The Senate this afternoon will begin debate on a $34.3 billion fiscal 2010 energy and water spending bill as environmental groups press lawmakers to strip provisions they say will damage wetlands and fish habitat in Missouri.
Overall, the Senate bill, S. 1436, would provide $27.4 billion to the Energy Department, $5.4 billion to the Army Corps of Engineers and $1.1 billion to the Interior Department's Bureau of Reclamation.
The amendment picture was not clear at press time, however a coalition of environmental groups was pressing for changes they say are necessary to protect fish and wetlands near the Mississippi River in Missouri.
In a July 23 letter, the groups urged Senate leaders to remove two bill riders that would shift $3.9 million from a fish restoration project in southern Missouri to the Mississippi River and Tributaries Project, a flood control program.
"These provisions would obstruct compliance with a federal court order by rescinding FY 2009 funds the corps intends to use to deconstruct structures to restore the habitat and the channel of the St. Johns River," said the letter, which was sent last week to Majority Leader Harry Reid (D-Nev.) and Appropriations Chairman Daniel Inouye (D-Hawaii) and signed by officials from the Environmental Defense Fund, National Audubon Society and eight other groups.
The corps should use the money to undo environmental damage caused by the initial construction of a floodplain project that a federal judge later ruled illegal, the letter said.
The DOE spending plan steers $2.23 billion into renewable energy and efficiency programs, compared to $1.93 billion in fiscal 2009. However, that amount is less than the $2.32 billion in the White House spending request.
The bill bucks an administration request to end funding for hydrogen-powered vehicles research and development, instead including $190 million for hydrogen programs overall.
The bill also substantially scales back a DOE plan to create eight multidisciplinary "energy innovation hubs" funded through various program areas. It blocks five outright, while blessing one focusing on modeling and simulation, noting in report language that "advanced computing and simulation can play a critical role in developing advanced fuels and modeling reactor performance."
Two other programs -- on Fuels From Sunlight and Energy Efficient Building Systems -- would receive $22 million each if the administration uses $44 million from the recent stimulus law for the South Table Mountain Ingress/Egress and Traffic Capacity Upgrades project at the National Renewable Energy Laboratory. This would free up the $22 million for each proposed hub, the report states.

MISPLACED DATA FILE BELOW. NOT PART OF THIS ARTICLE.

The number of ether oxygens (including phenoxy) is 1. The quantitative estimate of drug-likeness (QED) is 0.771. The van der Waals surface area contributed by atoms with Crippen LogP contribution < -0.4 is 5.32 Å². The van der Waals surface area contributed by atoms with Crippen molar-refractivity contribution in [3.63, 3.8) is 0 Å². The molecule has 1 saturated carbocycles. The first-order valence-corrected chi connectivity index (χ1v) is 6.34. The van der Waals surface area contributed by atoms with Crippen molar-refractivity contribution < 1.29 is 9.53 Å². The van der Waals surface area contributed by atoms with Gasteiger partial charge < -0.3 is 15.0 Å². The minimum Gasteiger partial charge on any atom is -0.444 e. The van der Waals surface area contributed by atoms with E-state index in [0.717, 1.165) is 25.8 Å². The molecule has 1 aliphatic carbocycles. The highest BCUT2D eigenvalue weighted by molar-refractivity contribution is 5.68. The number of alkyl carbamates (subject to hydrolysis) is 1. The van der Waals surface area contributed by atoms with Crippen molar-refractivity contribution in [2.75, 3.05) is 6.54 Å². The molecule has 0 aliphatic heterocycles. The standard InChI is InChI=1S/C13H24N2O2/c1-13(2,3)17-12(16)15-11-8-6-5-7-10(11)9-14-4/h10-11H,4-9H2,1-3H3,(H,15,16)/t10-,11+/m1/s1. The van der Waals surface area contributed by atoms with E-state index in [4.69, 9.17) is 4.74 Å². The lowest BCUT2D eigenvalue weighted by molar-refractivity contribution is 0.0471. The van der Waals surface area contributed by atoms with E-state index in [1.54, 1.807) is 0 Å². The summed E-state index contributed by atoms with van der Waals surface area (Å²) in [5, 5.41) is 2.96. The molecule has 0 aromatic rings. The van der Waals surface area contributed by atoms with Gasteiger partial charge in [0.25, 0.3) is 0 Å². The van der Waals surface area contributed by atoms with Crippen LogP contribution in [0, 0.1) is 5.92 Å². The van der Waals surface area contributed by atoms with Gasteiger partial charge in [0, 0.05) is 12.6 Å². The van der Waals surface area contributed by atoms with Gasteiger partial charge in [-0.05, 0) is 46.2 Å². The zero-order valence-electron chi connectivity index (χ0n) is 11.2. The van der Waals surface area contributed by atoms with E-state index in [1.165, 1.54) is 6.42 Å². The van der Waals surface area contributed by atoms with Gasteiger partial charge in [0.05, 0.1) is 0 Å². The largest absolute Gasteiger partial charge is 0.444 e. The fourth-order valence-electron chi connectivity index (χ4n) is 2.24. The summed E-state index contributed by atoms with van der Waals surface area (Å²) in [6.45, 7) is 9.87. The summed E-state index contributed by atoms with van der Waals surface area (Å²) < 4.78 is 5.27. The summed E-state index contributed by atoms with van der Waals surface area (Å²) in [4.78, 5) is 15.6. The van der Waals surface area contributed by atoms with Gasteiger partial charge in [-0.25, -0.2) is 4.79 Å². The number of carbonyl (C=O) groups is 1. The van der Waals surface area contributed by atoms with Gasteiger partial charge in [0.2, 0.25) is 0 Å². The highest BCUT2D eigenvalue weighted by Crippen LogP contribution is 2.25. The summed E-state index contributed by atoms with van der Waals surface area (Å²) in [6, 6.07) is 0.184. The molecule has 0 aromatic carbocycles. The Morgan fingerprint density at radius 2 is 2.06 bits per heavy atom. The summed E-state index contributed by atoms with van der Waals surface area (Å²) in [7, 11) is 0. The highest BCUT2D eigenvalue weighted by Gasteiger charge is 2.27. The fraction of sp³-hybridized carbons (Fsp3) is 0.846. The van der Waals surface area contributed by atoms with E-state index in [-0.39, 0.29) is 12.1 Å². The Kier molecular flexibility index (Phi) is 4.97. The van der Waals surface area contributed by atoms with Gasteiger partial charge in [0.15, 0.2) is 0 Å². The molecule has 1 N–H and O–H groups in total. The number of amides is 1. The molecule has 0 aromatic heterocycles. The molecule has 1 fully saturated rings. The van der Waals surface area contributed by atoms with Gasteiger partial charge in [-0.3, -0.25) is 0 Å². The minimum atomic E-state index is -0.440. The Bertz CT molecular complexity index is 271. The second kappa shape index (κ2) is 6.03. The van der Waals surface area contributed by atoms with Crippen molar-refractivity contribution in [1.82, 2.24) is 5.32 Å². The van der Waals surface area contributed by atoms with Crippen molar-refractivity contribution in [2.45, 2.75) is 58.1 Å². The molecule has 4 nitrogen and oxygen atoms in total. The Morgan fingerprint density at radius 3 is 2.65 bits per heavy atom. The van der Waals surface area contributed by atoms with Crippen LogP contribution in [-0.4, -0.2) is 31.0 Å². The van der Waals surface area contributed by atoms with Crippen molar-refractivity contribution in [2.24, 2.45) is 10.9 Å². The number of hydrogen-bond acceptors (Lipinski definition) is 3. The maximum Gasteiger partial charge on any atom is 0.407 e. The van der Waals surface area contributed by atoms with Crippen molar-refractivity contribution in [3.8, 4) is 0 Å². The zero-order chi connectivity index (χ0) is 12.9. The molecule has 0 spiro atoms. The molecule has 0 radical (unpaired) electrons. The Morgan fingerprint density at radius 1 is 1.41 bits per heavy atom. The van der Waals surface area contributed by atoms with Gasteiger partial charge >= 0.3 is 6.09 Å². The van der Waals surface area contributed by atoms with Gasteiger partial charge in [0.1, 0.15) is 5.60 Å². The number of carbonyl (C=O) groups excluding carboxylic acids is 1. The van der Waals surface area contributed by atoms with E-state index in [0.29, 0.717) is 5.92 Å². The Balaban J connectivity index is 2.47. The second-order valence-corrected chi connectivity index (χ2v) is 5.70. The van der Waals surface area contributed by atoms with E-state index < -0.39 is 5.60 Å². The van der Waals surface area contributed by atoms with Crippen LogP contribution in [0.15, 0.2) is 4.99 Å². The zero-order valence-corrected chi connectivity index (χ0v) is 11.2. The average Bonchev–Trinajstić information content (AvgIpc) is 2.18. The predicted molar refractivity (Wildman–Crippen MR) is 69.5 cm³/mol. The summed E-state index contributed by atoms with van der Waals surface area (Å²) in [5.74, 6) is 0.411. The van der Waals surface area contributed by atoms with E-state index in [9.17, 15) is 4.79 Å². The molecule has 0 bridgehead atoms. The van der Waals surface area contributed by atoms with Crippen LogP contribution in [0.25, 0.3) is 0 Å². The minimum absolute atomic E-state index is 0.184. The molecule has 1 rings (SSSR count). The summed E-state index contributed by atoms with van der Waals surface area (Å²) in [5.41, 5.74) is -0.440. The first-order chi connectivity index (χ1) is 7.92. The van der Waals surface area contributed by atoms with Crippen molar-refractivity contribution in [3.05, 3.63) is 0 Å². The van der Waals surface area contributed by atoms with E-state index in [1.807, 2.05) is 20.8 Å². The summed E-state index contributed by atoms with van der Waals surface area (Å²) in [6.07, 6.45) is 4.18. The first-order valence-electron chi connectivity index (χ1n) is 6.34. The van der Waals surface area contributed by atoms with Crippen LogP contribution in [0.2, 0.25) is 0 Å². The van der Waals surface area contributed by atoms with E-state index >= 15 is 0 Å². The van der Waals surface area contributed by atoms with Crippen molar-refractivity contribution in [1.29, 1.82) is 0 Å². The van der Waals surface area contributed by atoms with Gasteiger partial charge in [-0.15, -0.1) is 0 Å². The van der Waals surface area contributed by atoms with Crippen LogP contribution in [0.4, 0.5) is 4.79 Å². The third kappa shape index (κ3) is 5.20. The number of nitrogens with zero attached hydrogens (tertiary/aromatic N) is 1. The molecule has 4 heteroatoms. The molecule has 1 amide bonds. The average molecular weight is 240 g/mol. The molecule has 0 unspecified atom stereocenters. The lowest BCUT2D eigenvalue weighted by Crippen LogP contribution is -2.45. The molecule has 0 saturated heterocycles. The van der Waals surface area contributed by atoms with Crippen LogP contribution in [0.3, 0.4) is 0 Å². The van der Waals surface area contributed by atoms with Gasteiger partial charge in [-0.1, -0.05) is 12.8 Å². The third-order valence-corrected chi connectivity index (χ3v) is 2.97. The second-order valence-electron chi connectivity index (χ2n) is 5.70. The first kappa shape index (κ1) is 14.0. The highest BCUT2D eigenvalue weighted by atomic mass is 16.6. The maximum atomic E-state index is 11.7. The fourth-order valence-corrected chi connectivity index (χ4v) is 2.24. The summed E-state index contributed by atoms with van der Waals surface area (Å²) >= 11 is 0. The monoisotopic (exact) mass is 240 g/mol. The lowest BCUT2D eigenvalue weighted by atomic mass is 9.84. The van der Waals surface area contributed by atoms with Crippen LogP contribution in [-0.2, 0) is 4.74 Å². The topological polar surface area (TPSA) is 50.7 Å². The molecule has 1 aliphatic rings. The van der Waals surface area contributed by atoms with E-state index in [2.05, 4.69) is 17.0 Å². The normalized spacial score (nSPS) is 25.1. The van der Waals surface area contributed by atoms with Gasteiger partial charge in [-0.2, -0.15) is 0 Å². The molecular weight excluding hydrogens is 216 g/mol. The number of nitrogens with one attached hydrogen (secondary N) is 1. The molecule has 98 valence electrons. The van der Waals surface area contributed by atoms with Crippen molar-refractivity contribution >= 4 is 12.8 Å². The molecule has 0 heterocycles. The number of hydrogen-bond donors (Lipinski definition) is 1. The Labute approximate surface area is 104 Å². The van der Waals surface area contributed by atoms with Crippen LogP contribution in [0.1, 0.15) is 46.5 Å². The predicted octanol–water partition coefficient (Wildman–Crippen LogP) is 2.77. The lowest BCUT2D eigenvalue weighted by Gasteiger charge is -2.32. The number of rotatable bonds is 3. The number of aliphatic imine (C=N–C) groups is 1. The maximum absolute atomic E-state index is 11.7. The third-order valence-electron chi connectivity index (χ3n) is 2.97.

Other funding levels include $4.9 billion for the Office of Science, $761 million for nuclear energy programs, about $700 million for fossil energy programs, and $5.76 billion for cleanup of DOE nuclear sites.
The bill's report language also includes language that says lawmakers expect DOE to suspend a fee the nuclear industry pays to the federal government to remove and permanently store nuclear waste (E&E Daily, July 21).
The spending bill allots $5.4 billion to the Army Corps of Engineers' civil works program but funds no new projects starts, a move likely to spark amendments from lawmakers eager to win money for new parochial projects.
The Appropriations Committee received 256 funding requests from senators for new civil works projects or studies but elected to award none because of a $60 billion existing backlog of authorized Army Corps programs.
"The committee believes that recommending new starts in this budget environment would be imprudent," the committee bill report says. "These new starts would get over the 'new start' hurdle, only to face a budget that cannot accommodate all of these needs. One has to ask, is it more prudent to start a project, or to adequately fund those that have been started?"
The budget proposal is $280 million higher than the president requested for the agency and slightly lower than the $5.5 billion bill cleared by the House.
The Senate bill provides about $2.5 billion for maintaining and operating existing Army Corps programs, $61 million less than the House measure and $54 million less than the president's request.
It allots $340 million for flood-damage reduction projects in the Mississippi River Valley, $89 million more than the House approved. Both numbers are lower than fiscal 2009 spending levels and higher than the administration's request for the line item.
Bureau of Reclamation
The appropriations bill would give the Bureau of Reclamation about $1.1 billion, a $93 million boost from the House version and $110 million more than the president requested.
Reclamation's water account would see a $73 million jump to $993 million. The account finances water development, management and restoration in the 17 Western states.
The California Bay-Delta Restoration account, which is aimed at improving water quality and reliability in the San Joaquin River Delta, would garner $41 million, and the Central Valley Project Restoration Fund would win $35 million under the measure.
Click here to read the letter from the environmental groups.
Like what you see?
We thought you might.
Start a free trial now.